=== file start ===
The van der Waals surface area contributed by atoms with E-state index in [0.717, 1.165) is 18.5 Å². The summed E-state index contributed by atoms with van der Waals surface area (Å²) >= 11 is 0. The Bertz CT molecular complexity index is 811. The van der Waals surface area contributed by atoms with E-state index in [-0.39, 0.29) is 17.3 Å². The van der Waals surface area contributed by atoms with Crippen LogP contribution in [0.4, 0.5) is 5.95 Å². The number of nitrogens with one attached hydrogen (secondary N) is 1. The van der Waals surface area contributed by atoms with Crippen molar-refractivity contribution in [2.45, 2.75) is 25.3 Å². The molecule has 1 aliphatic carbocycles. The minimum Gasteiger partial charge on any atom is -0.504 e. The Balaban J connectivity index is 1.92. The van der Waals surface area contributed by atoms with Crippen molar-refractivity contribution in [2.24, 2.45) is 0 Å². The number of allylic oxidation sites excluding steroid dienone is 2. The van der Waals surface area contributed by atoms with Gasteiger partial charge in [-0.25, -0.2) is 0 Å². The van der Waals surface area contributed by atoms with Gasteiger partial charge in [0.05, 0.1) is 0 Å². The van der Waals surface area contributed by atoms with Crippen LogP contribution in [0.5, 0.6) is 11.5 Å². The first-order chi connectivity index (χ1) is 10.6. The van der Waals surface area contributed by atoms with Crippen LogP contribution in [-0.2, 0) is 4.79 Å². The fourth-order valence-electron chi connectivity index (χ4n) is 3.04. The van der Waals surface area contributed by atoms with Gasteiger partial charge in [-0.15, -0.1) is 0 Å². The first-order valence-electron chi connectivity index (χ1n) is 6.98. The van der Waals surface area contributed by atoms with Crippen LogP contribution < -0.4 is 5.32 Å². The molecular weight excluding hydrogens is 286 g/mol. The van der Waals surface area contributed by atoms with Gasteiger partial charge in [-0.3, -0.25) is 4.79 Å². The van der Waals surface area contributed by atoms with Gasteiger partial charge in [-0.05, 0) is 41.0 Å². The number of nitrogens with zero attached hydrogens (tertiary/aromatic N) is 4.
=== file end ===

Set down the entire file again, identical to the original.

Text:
The van der Waals surface area contributed by atoms with E-state index in [0.717, 1.165) is 18.5 Å². The summed E-state index contributed by atoms with van der Waals surface area (Å²) >= 11 is 0. The Bertz CT molecular complexity index is 811. The van der Waals surface area contributed by atoms with E-state index in [-0.39, 0.29) is 17.3 Å². The van der Waals surface area contributed by atoms with Crippen LogP contribution in [0.4, 0.5) is 5.95 Å². The number of nitrogens with one attached hydrogen (secondary N) is 1. The van der Waals surface area contributed by atoms with Crippen molar-refractivity contribution in [2.45, 2.75) is 25.3 Å². The molecule has 1 aliphatic carbocycles. The minimum Gasteiger partial charge on any atom is -0.504 e. The Balaban J connectivity index is 1.92. The van der Waals surface area contributed by atoms with Crippen molar-refractivity contribution in [2.24, 2.45) is 0 Å². The number of allylic oxidation sites excluding steroid dienone is 2. The van der Waals surface area contributed by atoms with Gasteiger partial charge in [-0.25, -0.2) is 0 Å². The van der Waals surface area contributed by atoms with Gasteiger partial charge in [0.05, 0.1) is 0 Å². The van der Waals surface area contributed by atoms with Crippen LogP contribution in [0.5, 0.6) is 11.5 Å². The first-order chi connectivity index (χ1) is 10.6. The van der Waals surface area contributed by atoms with Crippen LogP contribution in [-0.2, 0) is 4.79 Å². The fourth-order valence-electron chi connectivity index (χ4n) is 3.04. The van der Waals surface area contributed by atoms with Gasteiger partial charge in [-0.15, -0.1) is 0 Å². The first-order valence-electron chi connectivity index (χ1n) is 6.98. The van der Waals surface area contributed by atoms with Crippen LogP contribution < -0.4 is 5.32 Å². The molecular weight excluding hydrogens is 286 g/mol. The van der Waals surface area contributed by atoms with Gasteiger partial charge in [-0.3, -0.25) is 4.79 Å². The van der Waals surface area contributed by atoms with Gasteiger partial charge in [-0.05, 0) is 41.0 Å². The number of nitrogens with zero attached hydrogens (tertiary/aromatic N) is 4.